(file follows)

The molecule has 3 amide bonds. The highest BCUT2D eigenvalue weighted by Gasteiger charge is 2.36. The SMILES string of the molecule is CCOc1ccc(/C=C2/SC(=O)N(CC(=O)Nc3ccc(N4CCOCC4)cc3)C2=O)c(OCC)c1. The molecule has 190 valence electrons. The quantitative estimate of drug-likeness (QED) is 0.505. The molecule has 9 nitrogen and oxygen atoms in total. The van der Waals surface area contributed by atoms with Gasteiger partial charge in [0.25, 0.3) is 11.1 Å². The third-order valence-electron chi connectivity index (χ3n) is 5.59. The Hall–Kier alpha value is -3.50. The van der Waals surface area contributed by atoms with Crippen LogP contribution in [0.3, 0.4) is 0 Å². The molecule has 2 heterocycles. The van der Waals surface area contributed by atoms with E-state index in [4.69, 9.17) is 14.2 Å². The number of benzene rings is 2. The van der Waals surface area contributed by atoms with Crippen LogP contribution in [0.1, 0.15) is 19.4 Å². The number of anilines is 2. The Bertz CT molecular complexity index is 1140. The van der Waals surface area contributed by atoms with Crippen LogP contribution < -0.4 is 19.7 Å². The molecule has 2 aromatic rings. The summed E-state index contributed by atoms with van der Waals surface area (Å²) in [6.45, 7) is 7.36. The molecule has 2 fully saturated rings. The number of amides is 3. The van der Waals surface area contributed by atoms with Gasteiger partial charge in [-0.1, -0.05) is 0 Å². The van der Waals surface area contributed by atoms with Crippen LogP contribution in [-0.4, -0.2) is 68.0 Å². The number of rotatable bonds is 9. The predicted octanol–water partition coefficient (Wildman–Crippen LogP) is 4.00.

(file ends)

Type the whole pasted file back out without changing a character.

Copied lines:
The molecule has 3 amide bonds. The highest BCUT2D eigenvalue weighted by Gasteiger charge is 2.36. The SMILES string of the molecule is CCOc1ccc(/C=C2/SC(=O)N(CC(=O)Nc3ccc(N4CCOCC4)cc3)C2=O)c(OCC)c1. The molecule has 190 valence electrons. The quantitative estimate of drug-likeness (QED) is 0.505. The molecule has 9 nitrogen and oxygen atoms in total. The van der Waals surface area contributed by atoms with Gasteiger partial charge in [0.25, 0.3) is 11.1 Å². The third-order valence-electron chi connectivity index (χ3n) is 5.59. The Hall–Kier alpha value is -3.50. The van der Waals surface area contributed by atoms with Crippen LogP contribution in [0.3, 0.4) is 0 Å². The molecule has 2 heterocycles. The van der Waals surface area contributed by atoms with E-state index in [4.69, 9.17) is 14.2 Å². The number of benzene rings is 2. The van der Waals surface area contributed by atoms with Crippen LogP contribution in [0.1, 0.15) is 19.4 Å². The number of anilines is 2. The Bertz CT molecular complexity index is 1140. The van der Waals surface area contributed by atoms with Crippen LogP contribution < -0.4 is 19.7 Å². The molecule has 2 aromatic rings. The summed E-state index contributed by atoms with van der Waals surface area (Å²) in [6.45, 7) is 7.36. The molecule has 2 fully saturated rings. The number of amides is 3. The van der Waals surface area contributed by atoms with Gasteiger partial charge in [-0.1, -0.05) is 0 Å². The van der Waals surface area contributed by atoms with Crippen LogP contribution in [-0.4, -0.2) is 68.0 Å². The number of rotatable bonds is 9. The predicted octanol–water partition coefficient (Wildman–Crippen LogP) is 4.00.